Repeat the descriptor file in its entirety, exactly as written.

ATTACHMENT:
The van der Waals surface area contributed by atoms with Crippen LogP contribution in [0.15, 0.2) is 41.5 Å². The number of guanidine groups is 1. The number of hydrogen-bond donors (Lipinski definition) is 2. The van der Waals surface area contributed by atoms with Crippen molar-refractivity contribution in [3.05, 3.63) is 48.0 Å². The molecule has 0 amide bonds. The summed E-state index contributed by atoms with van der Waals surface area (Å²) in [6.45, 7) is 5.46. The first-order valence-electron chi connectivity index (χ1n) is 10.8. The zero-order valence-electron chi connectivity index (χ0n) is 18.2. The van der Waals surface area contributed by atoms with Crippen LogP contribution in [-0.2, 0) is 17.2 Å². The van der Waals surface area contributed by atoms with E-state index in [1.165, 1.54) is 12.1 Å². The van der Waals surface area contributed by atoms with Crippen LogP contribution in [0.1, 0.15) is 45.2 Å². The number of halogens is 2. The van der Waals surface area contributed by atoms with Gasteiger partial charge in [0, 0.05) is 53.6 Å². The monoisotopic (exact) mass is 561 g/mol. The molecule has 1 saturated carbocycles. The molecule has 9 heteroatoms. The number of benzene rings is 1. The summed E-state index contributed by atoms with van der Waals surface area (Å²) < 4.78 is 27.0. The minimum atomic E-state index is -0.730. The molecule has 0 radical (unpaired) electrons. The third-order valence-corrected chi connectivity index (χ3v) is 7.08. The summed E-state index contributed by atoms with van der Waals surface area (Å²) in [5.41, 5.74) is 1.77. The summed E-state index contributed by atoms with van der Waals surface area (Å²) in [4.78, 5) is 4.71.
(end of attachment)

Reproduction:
The van der Waals surface area contributed by atoms with Crippen LogP contribution in [0.15, 0.2) is 41.5 Å². The number of guanidine groups is 1. The number of hydrogen-bond donors (Lipinski definition) is 2. The van der Waals surface area contributed by atoms with Crippen molar-refractivity contribution in [3.05, 3.63) is 48.0 Å². The molecule has 0 amide bonds. The summed E-state index contributed by atoms with van der Waals surface area (Å²) in [6.45, 7) is 5.46. The first-order valence-electron chi connectivity index (χ1n) is 10.8. The zero-order valence-electron chi connectivity index (χ0n) is 18.2. The van der Waals surface area contributed by atoms with Crippen LogP contribution in [-0.2, 0) is 17.2 Å². The van der Waals surface area contributed by atoms with E-state index in [1.165, 1.54) is 12.1 Å². The van der Waals surface area contributed by atoms with Crippen LogP contribution in [0.1, 0.15) is 45.2 Å². The number of halogens is 2. The van der Waals surface area contributed by atoms with Gasteiger partial charge in [0, 0.05) is 53.6 Å². The monoisotopic (exact) mass is 561 g/mol. The molecule has 1 saturated carbocycles. The molecule has 9 heteroatoms. The number of benzene rings is 1. The summed E-state index contributed by atoms with van der Waals surface area (Å²) < 4.78 is 27.0. The minimum atomic E-state index is -0.730. The molecule has 0 radical (unpaired) electrons. The third-order valence-corrected chi connectivity index (χ3v) is 7.08. The summed E-state index contributed by atoms with van der Waals surface area (Å²) in [5.41, 5.74) is 1.77. The summed E-state index contributed by atoms with van der Waals surface area (Å²) in [4.78, 5) is 4.71.